Do you need a health insurance exemption?

Please PayIf you didn’t have health insurance coverage for any portion of 2014, you may encounter a surprise on your income tax return.  Americans are now required to carry health coverage, unless they qualify for an exemption.  Those who did not will face a fee, called the “Individual Shared Responsibility Payment.”

There are two kinds of exemptions; some can be handled directly on your tax return, while others require application and approval.  That approval process can involve a 2-3 week waiting period, so now is a good time to get going on it if you haven’t already done so.

Exemptions which can be handled directly on your tax return include:

  1. Income-based exemptions (i.e. if your income is low enough that the law agrees that you can’t afford health insurance).
  2. Only a short gap in coverage (less than 3 months)
  3. Not lawfully present in the United States
  4. Member of a health-care sharing ministry
  5. Member of a Federally-recognized Indian tribe
  6. Incarceration
  7. If you had coverage beginning on or before May 1, 2014, you have an automatic exemption for the months before that. NOTE: this exemption is unique to 2014, because the open enrollment period was extended until March 31.  The same exemption will not be available in future years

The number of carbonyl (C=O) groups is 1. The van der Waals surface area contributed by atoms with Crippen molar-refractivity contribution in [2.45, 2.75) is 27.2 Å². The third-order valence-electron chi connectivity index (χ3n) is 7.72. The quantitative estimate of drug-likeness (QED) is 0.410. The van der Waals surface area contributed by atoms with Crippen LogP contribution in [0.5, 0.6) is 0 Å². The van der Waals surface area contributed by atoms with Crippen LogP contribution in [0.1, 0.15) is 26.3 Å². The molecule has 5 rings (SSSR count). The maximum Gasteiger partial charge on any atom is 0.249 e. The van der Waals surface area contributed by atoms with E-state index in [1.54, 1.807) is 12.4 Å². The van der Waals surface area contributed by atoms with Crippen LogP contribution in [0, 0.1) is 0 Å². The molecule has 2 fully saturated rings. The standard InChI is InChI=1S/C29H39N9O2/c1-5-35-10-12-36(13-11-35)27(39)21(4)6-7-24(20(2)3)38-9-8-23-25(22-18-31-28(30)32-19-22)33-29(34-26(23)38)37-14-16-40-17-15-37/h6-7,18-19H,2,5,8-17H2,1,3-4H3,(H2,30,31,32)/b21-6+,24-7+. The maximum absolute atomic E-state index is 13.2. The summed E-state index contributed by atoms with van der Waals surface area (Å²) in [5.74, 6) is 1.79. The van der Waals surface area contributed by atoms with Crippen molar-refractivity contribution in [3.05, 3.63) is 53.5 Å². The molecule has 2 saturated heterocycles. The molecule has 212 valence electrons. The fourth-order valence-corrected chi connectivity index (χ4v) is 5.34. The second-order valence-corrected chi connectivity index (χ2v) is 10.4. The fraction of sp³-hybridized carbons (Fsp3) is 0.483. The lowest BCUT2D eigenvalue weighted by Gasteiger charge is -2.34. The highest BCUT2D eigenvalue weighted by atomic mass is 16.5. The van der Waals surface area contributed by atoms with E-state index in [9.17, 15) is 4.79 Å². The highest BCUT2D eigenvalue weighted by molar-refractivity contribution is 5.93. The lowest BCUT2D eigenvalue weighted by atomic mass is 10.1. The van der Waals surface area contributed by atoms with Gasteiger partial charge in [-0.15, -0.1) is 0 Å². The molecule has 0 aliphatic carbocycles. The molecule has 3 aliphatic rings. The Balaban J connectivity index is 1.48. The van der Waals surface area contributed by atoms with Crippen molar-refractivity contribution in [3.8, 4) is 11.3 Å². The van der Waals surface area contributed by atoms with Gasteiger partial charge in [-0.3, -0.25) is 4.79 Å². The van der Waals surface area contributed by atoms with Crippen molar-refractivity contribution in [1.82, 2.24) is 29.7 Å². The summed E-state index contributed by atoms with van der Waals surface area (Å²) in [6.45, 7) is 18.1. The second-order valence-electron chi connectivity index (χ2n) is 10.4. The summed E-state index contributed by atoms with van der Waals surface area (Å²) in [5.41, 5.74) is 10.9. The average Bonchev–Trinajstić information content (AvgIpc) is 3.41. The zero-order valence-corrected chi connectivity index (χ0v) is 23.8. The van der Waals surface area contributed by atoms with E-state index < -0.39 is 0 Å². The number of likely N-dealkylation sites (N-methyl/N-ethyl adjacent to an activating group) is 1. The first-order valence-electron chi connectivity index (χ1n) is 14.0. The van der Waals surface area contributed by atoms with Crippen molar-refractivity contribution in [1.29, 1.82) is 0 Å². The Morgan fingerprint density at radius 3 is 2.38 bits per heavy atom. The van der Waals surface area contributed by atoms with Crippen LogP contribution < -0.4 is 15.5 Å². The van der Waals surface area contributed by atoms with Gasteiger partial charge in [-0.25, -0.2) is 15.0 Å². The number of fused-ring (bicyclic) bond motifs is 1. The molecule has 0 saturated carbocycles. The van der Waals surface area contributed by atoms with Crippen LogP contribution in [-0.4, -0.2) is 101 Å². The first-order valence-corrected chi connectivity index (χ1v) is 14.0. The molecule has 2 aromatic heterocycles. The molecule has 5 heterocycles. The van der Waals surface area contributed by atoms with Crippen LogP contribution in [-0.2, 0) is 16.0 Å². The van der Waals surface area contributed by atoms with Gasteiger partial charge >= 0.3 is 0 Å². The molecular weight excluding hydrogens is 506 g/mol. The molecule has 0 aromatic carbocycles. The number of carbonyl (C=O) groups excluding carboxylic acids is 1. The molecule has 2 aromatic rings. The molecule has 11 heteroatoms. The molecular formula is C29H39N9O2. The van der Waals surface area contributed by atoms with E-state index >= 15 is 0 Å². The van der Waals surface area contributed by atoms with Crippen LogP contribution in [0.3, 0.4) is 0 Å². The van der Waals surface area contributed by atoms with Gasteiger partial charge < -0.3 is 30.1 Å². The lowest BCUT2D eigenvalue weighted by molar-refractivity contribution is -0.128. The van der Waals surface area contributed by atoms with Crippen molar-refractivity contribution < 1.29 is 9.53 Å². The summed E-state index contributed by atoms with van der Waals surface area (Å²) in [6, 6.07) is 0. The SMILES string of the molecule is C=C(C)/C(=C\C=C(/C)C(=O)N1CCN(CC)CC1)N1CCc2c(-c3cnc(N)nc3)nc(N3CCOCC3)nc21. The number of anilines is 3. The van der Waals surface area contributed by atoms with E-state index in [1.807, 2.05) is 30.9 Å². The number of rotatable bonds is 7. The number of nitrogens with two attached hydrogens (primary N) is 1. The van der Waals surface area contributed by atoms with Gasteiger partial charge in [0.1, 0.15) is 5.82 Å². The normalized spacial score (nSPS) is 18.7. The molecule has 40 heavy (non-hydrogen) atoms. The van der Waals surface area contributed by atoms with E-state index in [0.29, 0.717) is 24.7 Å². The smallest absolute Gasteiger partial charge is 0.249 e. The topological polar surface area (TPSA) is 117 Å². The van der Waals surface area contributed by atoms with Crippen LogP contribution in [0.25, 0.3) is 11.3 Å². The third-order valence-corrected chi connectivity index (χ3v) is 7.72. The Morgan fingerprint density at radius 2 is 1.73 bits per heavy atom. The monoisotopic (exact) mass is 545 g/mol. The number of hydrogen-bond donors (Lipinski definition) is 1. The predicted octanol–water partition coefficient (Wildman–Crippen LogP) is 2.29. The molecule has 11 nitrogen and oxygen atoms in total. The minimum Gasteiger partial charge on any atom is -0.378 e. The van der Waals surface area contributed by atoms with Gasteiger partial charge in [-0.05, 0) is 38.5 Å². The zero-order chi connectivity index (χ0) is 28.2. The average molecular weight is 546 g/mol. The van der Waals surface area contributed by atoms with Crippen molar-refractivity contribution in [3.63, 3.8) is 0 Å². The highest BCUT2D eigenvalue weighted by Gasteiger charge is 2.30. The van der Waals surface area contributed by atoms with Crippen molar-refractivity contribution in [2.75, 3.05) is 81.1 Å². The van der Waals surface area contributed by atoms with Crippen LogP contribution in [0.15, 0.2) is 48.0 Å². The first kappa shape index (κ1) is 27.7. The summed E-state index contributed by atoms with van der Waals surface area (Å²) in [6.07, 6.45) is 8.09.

8. Employer coverage with a non-calendar plan year, so you were not able to join your employer plan until, for example, July 1.  This exemption is available only in 2014.

Exemptions requiring application and approval.  You need to apply for these exemptions through the health insurance marketplace (www.healthcare.gov), and if you are approved, you will be issued an Exemption Certificate Number which must be added to the tax return.

  1. Hardship exemptions.   Even if your income appeared to be high enough that you could afford insurance, the marketplace may grant you an exemption if you faced certain hardships, such as homelessness or eviction, domestic violence, large medical expenses, disaster, and others.
  2. Religious objections.  If you are a member of a recognized religious sect whose members object to insurance, you may apply for an exemption.
  3. AmeriCorps coverage available to those serving in AmeriCorps, VISTA, or NCCC.

The list above is not 100% comprehensive, nor does it give all the details.  If you (or someone you know) were uninsured for part of 2014, I recommend you go to www.healthcare.gov/exemptions to find out if you qualify for an exemption.

At that link, you will also find information about the fee for being uninsured.  Although the fee for 2014 will be fairly small, it will go up in 2015, and again in 2016, so now is the time to consider enrolling in health insurance.  Go to www.healthcare.gov for details.

~Barb

Barb Wollan

Barb Wollan

Barb Wollan's goal as a Family Finance program specialist with Iowa State University Extension and Outreach is to help people use their money according to THEIR priorities. She provides information and tools, and then encourages folks to focus on what they control: their own decisions about what to do with the money they have.

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